Canberra house prices have stagnated after six consecutive years of annual growth and unit prices have experienced the steepest decline in 20 years, according to Domain data.
The latest Domain House Price Report found Canberra’s median house price held flat over the December quarter at $738,933, but unit prices have fallen 6.1 per cent year-on-year to a median of $412,718.
Despite a cooling market, Canberra was one of only three capital cities to not experience a decline in house prices over the year.
“Canberra is the third-strongest Australian capital city, behind Hobart and Adelaide [but] steam has slowly dissipated from the nation’s capital throughout 2018,” said Domain senior research analyst Nicola Powell.
“Canberra, like all other cities, is being restricted by credit flows, although to a lesser extent than Sydney and Melbourne.
“The fact Canberra house prices have flatlined is probably a better outcome given the change in the lending environment.”
Sydney had the sharpest annual decline in house prices at 9.9 per cent, followed by Melbourne at 8.4 per cent. Nationally, house prices fell 6.5 per cent.
In the unit market, Canberra had the third-highest year-on-year fall in the nation with only Darwin and Brisbane having greater declines.
“Canberra continues to have a two-speed housing market, with unit prices recording the steepest annual fall in more than two decades. Heightened development has weighed heavily on unit prices,” said Dr Powell.
“In Canberra, we are seeing a compositional change in the type of unit. When you compare the older, established stock versus the new development, we have a very diverse stock now.
“The type of unit, the number of bedrooms, the location, and the quality of the dwellings are all impacting the price.”
Owners Corporation Network ACT president Gary Petherbridge said there was a high supply of one-bedroom units with cheaper prices dragging down the overall price.
“From a sale point of view, one of the main aspects is there is now a predominance of one-bedroom units… that means there are cheaper units out there,” he said.
Mr Petherbridge also said high rates and land taxes were among the main contributing factors which were creating a divide between performance in the housing and unit markets.
“Investors are exiting the unit market because of the rates and land taxes and going across the border because it is becoming unsustainable in Canberra,” he said.
“When you are buying a house, you are also buying the land and therefore you have the opportunity for capital gain.
“In an apartment, you don’t have that capital gain opportunity so, in that sense, the rates should take account of the fact you have so much more flexibility in your return from buying a house than you have from buying a unit.”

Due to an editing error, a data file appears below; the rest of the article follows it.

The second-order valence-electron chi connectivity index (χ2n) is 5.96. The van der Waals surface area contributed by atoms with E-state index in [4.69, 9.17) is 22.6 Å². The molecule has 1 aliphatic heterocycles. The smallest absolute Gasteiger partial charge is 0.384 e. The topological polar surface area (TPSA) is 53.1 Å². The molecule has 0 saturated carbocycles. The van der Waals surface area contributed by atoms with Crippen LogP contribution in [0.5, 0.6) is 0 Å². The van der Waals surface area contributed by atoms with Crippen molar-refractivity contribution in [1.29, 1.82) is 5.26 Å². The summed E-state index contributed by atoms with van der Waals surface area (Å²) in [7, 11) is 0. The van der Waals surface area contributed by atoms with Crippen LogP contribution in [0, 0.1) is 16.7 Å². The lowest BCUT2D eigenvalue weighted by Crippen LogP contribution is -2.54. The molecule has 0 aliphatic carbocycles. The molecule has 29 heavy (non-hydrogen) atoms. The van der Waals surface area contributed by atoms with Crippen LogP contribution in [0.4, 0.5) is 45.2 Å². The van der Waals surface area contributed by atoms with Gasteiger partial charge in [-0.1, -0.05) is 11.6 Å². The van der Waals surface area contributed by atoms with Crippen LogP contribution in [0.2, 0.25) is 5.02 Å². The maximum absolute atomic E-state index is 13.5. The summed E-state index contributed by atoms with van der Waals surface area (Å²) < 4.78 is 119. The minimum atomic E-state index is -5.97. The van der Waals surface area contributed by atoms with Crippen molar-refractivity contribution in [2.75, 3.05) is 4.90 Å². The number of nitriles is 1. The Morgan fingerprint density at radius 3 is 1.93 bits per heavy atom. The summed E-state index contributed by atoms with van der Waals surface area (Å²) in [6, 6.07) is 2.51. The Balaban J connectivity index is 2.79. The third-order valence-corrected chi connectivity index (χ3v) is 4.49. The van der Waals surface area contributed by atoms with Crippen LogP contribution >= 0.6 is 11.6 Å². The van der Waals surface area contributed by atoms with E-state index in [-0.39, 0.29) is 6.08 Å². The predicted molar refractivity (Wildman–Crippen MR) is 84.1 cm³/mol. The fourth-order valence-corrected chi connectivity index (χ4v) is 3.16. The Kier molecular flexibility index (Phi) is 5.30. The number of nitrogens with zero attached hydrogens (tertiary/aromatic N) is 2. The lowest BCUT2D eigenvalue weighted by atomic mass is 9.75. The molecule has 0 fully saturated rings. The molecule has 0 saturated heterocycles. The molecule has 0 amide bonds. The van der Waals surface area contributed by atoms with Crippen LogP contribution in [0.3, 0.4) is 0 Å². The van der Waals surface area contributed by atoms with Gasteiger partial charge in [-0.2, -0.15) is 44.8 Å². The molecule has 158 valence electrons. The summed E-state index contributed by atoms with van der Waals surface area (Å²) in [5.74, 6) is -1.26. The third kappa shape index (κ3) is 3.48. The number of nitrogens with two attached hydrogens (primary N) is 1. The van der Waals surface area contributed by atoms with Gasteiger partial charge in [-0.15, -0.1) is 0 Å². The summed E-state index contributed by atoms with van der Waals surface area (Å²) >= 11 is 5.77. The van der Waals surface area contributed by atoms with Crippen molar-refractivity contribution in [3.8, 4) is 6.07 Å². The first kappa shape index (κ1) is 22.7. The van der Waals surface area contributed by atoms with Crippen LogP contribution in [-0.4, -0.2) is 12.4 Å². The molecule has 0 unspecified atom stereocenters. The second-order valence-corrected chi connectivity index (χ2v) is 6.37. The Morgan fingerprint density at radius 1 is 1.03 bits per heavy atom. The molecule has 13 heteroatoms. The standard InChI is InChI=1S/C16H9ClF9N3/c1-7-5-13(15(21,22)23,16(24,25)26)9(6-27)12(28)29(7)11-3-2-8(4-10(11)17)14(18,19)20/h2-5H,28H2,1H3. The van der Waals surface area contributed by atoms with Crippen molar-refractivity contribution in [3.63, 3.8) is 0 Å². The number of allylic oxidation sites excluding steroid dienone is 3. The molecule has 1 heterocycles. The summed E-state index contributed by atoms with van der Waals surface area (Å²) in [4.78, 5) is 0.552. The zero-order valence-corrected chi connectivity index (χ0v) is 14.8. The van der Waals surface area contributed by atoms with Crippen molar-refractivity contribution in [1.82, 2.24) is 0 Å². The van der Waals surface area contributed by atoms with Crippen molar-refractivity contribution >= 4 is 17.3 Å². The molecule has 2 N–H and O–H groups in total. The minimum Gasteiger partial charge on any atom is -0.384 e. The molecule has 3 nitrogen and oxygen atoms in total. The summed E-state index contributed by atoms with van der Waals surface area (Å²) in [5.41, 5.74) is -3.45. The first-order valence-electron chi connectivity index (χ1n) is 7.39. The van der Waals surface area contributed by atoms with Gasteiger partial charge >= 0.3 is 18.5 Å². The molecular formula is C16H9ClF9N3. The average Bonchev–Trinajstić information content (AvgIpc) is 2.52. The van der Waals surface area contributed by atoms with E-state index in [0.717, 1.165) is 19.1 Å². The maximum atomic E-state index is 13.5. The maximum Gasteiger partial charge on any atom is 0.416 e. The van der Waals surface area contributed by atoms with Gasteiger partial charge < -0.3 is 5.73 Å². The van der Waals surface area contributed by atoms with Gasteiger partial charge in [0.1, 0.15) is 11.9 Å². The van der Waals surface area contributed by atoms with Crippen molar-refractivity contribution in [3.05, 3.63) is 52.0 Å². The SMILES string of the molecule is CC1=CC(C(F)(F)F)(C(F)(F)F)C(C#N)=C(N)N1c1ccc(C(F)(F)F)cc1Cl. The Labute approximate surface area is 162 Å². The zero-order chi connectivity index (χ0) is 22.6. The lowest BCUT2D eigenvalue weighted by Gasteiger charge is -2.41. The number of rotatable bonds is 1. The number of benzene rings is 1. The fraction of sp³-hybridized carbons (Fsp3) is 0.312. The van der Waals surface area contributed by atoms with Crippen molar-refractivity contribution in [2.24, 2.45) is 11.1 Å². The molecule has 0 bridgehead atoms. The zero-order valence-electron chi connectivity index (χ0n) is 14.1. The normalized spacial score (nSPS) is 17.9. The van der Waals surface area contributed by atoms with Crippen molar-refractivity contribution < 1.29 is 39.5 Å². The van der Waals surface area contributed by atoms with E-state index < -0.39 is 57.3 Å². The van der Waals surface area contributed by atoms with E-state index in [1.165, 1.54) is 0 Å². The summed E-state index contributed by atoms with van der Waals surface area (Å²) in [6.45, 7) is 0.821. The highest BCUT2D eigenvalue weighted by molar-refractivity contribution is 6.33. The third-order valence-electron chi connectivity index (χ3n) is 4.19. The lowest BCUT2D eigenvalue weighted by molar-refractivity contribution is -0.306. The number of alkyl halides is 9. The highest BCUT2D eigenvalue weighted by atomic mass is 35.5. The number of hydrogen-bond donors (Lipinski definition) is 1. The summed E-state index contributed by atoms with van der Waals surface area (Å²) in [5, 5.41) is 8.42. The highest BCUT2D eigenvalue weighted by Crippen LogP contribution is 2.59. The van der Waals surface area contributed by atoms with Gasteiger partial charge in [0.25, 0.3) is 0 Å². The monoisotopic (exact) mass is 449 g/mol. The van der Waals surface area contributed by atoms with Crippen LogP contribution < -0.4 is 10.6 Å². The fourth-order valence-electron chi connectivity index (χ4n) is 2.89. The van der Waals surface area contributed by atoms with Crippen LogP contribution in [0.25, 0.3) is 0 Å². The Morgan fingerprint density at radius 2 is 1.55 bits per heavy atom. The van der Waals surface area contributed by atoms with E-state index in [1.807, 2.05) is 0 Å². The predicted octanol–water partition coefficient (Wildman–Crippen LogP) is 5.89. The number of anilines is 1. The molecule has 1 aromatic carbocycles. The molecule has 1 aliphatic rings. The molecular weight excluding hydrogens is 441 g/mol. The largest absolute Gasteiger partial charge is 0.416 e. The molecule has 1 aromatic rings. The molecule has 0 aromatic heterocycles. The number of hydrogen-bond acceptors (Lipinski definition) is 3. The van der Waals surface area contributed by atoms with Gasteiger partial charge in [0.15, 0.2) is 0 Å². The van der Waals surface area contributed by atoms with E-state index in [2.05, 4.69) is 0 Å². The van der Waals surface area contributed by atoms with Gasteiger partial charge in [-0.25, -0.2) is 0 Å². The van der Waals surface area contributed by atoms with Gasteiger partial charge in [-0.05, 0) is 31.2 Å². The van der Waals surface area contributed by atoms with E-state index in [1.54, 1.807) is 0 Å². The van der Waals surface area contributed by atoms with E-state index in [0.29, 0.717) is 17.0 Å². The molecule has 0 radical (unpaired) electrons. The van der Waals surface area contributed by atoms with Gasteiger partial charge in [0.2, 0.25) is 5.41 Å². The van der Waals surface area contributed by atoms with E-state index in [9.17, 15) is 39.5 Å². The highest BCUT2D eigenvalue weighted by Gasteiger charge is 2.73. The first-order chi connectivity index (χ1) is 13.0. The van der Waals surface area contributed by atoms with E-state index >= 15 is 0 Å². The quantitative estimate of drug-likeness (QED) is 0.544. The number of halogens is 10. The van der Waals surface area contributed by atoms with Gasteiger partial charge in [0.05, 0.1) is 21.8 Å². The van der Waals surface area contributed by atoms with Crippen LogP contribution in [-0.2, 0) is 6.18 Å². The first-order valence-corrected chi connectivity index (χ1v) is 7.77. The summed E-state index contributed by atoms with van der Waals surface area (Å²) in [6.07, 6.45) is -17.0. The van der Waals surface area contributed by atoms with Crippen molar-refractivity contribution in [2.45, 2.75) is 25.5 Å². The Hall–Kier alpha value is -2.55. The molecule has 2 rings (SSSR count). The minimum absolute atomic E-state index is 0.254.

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Belle Property Kingston agent Leanne Palmer said the main point of difference between houses and units was the amount of stock on market.
“It’s all about supply. If you are going out to look for an apartment, it’s quite overwhelming at how many you have to look at to decide which one you want. It’s like going into a library and trying to pick a book,” she said.
Ms Palmer said there were two components to achieving a better-than-average sale in a stalling market.
“What I have noticed on the ground in the last 12 months was properties are still selling well providing they are priced realistically and presented for sale well. In this market where there is a lot of stock those two things make a big difference,” she said.
Ms Palmer said these factors helped the sale of Chris Wilson’s home in Holder, but the vendor was confident her architecturally designed home would have a successful sale.
“We built it to our own specifications and we built it with environmentally friendly features to make the best of the position, location and the aspect. I knew it was an unusual home to look at and it had a lot of good features. I wasn’t worried it wouldn’t sell,” said Ms Wilson.
“I always thought if the auction did not go well then I didn’t have to absolutely sell it right then.”
The home sold over reserve at auction in December with four bidders in the competition for the keys. Ms Wilson is now searching for what is often referred to in Canberra as the “missing middle” – a three-bedroom townhouse or three-bedroom ground-floor unit.
“If I am able to buy something for the price it was last year or lower than it was that would be good. I’m not expecting to find something very easily. Those sorts of places are in demand – even in a stagnating market, I wouldn’t be surprised if something like that doesn’t hold up quite well,” she said.